Monthly Archives: May 2014

Harnessing Radical Acceptance & “I Want” Power to Enhance Self-Control

APA-BlogDayBadge-2014The prefrontal cortex is the part of the brain that persuades you to get up to meditate and exercise when you feel like staying in bed, helps you to resist the extra helping of dessert, and motivates you to start working on the project that you feel like putting off until tomorrow.  According to Robert Sapolsky, a neurobiologist at Stanford University,  the main purpose of the prefrontal cortex is to bias the brain towards choosing to do “the harder thing.” 

Kelly McGonigal describes the three regions of the prefrontal cortex involved in motivating us to make the harder choices as specializing in “I will” power, “I won’t” power and “I want” power. The region near the upper left side of the prefrontal cortex handles “I will” power. It helps you start and stick to boring, difficult or stressful tasks. The right side of the prefrontal cortex specializes in “I won’t” power, helping you resist urges.  The third region, in the middle of the prefrontal cortex, focuses on your desires, goals and priorities and helps you decide what you really want in life, then set the intention to pursue it.  

I am getting much better at “I won’t” power.  I am much more able to resist unhealthy food choices than I used to be and I am successfully losing weight. I have made a lot of progress with “I will” power, as demonstrated by my efforts to add daily meditation and exercise to my routine.  When I do concentration meditation focusing on lengthening the breath in the morning I am much more likely to choose to exercise that day.  I did it 5 days in a row one week and then 3 times the following week. However, it is still very easy for me to fall out of the habit. 

The good news is that I am motivating myself to get back on the horse much sooner than ever before.  Partly this is because I am not judging my lapses in discipline as failures.  I am practicing what Sharon Salzberg refers to as “stealth meditation,” incorporating mindfulness into my day, not just during formal meditation practice. One form of stealth meditation is practicing radical acceptance and self-compassion over and over again when I have setbacks in my efforts towards achieving my goals. That helps me get back on track faster.  The other thing that is helping me get back on track is that I am investing a lot of “I want” power into this endeavor.  I have made a commitment to keep working on developing healthy self-care habits and I am quite persistent when I am determined to accomplish a particular goal.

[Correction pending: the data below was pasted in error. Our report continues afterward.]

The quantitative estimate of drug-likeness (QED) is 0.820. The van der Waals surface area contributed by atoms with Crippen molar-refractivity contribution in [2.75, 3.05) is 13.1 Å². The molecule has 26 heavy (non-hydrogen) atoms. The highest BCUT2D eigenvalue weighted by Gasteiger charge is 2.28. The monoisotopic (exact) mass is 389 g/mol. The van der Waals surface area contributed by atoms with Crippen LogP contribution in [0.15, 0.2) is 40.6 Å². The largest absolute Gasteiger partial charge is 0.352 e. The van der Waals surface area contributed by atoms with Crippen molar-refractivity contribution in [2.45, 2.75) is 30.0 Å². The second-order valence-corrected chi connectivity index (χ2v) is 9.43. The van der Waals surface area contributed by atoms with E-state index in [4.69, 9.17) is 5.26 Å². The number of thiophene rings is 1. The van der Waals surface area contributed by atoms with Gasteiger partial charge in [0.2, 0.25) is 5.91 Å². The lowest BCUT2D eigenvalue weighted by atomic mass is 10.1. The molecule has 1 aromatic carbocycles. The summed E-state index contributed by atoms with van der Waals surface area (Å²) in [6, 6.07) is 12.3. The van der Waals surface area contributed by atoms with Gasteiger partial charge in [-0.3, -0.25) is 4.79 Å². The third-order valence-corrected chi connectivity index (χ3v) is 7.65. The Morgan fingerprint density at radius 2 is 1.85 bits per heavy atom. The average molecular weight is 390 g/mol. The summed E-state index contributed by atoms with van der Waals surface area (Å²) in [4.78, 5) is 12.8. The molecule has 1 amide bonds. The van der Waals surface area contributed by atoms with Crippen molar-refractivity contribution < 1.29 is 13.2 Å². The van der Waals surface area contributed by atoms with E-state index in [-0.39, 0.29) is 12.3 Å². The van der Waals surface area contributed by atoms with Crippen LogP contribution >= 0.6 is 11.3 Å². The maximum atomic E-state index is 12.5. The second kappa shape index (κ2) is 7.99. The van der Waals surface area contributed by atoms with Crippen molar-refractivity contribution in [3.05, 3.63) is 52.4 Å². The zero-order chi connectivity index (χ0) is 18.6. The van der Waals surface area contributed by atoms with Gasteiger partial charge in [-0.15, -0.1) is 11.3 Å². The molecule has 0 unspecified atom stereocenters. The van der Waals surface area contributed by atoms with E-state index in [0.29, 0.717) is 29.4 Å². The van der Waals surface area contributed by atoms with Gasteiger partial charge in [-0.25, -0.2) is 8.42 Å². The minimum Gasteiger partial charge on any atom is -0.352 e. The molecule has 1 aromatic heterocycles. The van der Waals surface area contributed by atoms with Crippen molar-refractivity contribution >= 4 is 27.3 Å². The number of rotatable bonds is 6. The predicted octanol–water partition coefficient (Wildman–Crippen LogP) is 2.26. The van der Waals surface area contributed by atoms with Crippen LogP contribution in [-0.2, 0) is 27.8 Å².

In what ways do you use “I will” power, “I won’t” power, and “I want” power? Which of these forms of willpower are challenging for you? What do you do to try to overcome these challenges? Please share your thoughts  in the comments section below.

For information about Mental Health Blog Day and to read other contributor’s posts, follow this link:  http://ow.ly/wSKlZ 

 

If you are interested in reading more about Kelly McGonigal and “The Willpower Instinct,” you can read the following posts:

A Willpower Tug-of-War Between Different Parts of Self

Can Simple Breathing Exercises Enhance Self-Discipline?

For more information about Sharon Salzberg’s meditation strategies, you can read:

Seeking the Middle Way

Balancing Mindfulness of Emotions with Lovingkindness